When thinking of elder financial abuse, the culprit is expected to be some mysterious stranger who swoops in to manipulate and exploit you. However, this is rarely the case. Studies show that 90% of elder abusers are actually members of their own families. Victims find it hard to recognize, accept, and report that the culprit is a loved one, which makes financial abuse by family members easier to commit. It is important to understand the possible reasoning behind such a crime as well as acknowledge warning signs so that you, or a loved one, can avoid such abuse.
Why it Happens
Family members often commit financial abuse to fuel their substance abuse, gambling problems, or other addictions. They also may justify their abuse by taking money they stand to inherit which they believe is “almost” or “rightfully” theirs. Similarly, they may attempt to collect their “inheritance” out of fear that senior family member will use up their savings on other things such as supplies and services for medical needs. There may also be the factor of an abuser having a negative relationship with the victim of abuse or another family member set to inherit some of the victim’s assets. In these cases the abuser would want to prevent an outflow of money to other family members; also wanting to take what they feel is entitled to them.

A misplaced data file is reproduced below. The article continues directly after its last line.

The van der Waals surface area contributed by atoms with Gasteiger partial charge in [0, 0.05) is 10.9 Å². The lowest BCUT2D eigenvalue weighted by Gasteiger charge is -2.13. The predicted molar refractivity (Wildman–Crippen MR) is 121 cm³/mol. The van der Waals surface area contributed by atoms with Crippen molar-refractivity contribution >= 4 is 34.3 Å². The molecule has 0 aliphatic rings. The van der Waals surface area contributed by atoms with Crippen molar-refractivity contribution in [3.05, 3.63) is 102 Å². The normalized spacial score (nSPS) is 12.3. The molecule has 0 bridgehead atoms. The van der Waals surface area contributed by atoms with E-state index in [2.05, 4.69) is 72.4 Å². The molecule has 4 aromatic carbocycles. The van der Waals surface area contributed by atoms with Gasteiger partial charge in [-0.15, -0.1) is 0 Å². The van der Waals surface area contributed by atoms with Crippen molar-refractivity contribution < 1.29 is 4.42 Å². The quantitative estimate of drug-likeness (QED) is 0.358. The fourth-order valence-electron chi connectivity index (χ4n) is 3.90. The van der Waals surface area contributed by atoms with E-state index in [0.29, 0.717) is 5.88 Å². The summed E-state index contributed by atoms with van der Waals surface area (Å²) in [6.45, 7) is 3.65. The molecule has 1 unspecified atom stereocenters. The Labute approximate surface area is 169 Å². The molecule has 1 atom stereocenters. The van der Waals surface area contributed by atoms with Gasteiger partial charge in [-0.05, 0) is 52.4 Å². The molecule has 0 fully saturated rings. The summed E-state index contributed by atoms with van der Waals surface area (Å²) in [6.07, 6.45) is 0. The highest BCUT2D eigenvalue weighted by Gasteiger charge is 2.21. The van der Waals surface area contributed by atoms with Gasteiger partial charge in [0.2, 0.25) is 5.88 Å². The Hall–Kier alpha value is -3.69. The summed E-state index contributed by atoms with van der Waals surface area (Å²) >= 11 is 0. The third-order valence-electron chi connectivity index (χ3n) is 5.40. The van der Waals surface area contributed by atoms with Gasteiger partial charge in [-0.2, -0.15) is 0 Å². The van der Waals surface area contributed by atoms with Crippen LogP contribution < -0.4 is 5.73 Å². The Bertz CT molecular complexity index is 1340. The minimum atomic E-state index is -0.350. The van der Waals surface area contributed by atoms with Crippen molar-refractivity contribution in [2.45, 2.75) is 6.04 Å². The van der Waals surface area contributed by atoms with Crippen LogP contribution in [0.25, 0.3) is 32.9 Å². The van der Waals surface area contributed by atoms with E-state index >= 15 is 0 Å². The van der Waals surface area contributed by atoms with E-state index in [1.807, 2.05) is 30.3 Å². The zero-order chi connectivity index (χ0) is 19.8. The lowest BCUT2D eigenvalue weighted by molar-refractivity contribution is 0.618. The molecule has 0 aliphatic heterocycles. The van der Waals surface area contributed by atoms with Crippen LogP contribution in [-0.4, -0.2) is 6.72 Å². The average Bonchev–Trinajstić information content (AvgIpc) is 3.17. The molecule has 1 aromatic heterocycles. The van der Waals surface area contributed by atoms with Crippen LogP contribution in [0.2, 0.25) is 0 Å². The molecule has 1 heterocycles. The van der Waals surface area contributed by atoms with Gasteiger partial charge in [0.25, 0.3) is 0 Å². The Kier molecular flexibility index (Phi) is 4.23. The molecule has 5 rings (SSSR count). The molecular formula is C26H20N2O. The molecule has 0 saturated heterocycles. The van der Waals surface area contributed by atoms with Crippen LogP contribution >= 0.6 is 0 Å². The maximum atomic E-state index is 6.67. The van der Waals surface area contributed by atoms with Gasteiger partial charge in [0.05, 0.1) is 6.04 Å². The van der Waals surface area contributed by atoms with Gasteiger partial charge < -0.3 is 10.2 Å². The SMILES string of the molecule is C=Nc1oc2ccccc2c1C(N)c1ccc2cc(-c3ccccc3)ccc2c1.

If you are concerned this may be happening to you or someone you love, it is important to watch for certain warning signs. If a relative possesses personal financial information, note any sudden changes in financial accounts. Also be wary of the distinction between helping a loved one financially and being abused by a loved one financially. It is common to want to aid in the economic well-being of loved ones. However, some may overly encourage that nurturing instinct, turning that subtle manipulation into complete financial abuse. This kind of abuse can be characterized by the abuser using guilt, fear, flattery, or excessive attentiveness to obtain funds from the victim.
It is important to proceed with caution when giving money to loved ones and/or choosing a financial caretaker. It is sometimes difficult to acknowledge that a loved one would commit such a crime; however, it is essential to safeguard your assets from those trying to exploit them. Paula Mixson (certified guardian/clerk of the NCPEA) emphasizes the importance of considering a family member’s history of substance abuse, chemical dependency, and other addictions (especially compulsive gambling) before giving away money or when settling on a financial caretaker.